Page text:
Samsung may go easy on the bloatware in its Galaxy S6 as the company tries to revitalize its sagging smartphone business.
Unnamed sources tell SamMobile that Samsung’s next flagship won’t have nearly as much pre-loaded software as previous Galaxy phones. Instead, Samsung will reportedly offer these apps and features as optional downloads. There’s no word on exactly which apps Samsung plans to cut, but SamMobile speculates that a handful of core apps like S Health will remain on board.
This isn’t the first report of leaner software from Samsung . A couple weeks ago, a source told BusinessKorea that Samsung was aiming to “get rid of unnecessary functions” and have a simpler interface “at the level of Google’s Nexus 6.”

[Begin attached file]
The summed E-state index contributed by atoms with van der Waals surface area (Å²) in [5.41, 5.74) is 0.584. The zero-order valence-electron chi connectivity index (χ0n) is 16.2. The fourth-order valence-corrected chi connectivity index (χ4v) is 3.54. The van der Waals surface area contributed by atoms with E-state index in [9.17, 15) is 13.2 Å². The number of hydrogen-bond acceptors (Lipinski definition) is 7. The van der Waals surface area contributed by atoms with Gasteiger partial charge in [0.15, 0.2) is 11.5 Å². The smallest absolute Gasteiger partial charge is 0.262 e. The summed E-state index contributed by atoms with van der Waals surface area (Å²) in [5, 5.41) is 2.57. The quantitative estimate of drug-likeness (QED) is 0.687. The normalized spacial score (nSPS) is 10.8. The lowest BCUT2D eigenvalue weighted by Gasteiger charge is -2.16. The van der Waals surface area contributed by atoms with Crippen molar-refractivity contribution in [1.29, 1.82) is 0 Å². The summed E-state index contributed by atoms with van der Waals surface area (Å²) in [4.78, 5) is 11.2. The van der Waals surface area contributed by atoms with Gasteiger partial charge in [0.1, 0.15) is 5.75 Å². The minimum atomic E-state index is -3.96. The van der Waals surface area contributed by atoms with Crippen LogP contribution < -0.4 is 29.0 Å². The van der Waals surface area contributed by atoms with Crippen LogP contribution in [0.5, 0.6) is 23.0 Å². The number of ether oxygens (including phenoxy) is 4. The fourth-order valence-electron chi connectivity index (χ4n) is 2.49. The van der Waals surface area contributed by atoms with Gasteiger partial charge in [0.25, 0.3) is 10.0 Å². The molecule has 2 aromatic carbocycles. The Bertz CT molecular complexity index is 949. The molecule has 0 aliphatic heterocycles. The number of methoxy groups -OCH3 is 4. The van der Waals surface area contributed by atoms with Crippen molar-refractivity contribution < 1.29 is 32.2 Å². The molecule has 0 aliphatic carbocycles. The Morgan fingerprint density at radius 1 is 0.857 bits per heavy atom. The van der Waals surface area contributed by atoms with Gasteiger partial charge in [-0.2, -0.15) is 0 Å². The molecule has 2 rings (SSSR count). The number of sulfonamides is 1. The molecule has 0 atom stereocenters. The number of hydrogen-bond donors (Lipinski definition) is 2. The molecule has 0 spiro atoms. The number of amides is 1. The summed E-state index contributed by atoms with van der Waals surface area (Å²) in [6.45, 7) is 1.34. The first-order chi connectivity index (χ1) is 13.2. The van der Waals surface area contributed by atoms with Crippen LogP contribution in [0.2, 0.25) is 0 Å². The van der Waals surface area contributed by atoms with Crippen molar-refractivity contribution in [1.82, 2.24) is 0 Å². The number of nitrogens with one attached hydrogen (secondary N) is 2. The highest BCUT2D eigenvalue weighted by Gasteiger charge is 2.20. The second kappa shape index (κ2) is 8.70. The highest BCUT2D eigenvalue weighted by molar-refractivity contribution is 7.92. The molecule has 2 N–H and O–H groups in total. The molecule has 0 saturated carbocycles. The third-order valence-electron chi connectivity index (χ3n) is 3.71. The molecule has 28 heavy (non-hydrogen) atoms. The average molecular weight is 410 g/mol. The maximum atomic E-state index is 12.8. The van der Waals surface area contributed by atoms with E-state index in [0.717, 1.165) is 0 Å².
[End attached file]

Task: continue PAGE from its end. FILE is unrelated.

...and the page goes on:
Google’s Nexus phones run stock Android with no additional software from the phone maker. While additional features from phone makers aren’t always a bad thing—see Motorola’s Moto X, for example—phones that hew closer to stock Android typically run smoother and receive faster updates. Pre-loading less software also frees up more storage space for things that the user actually wants.
The story behind the story: Although Samsung is still the largest Android phone maker, it has struggled mightily over the last year as sales and profits have plummeted. Its flagship Galaxy S5 phone lags behind the previous model. Rival Apple’s sales have soared, and LG has achieved its own sales records with the flagship G3. In emerging markets, Samsung is getting squeezed by competitors like Huawei, Lenovo, and Xiaomi, all of which posted big gains last year.
All of these trends set the stage for a big reboot from Samsung, with company executives admitting that they need to “fundamentally reform” their product portfolio. Software would be a great place to start, given that people hardly use Samsung’s bloatware to begin with.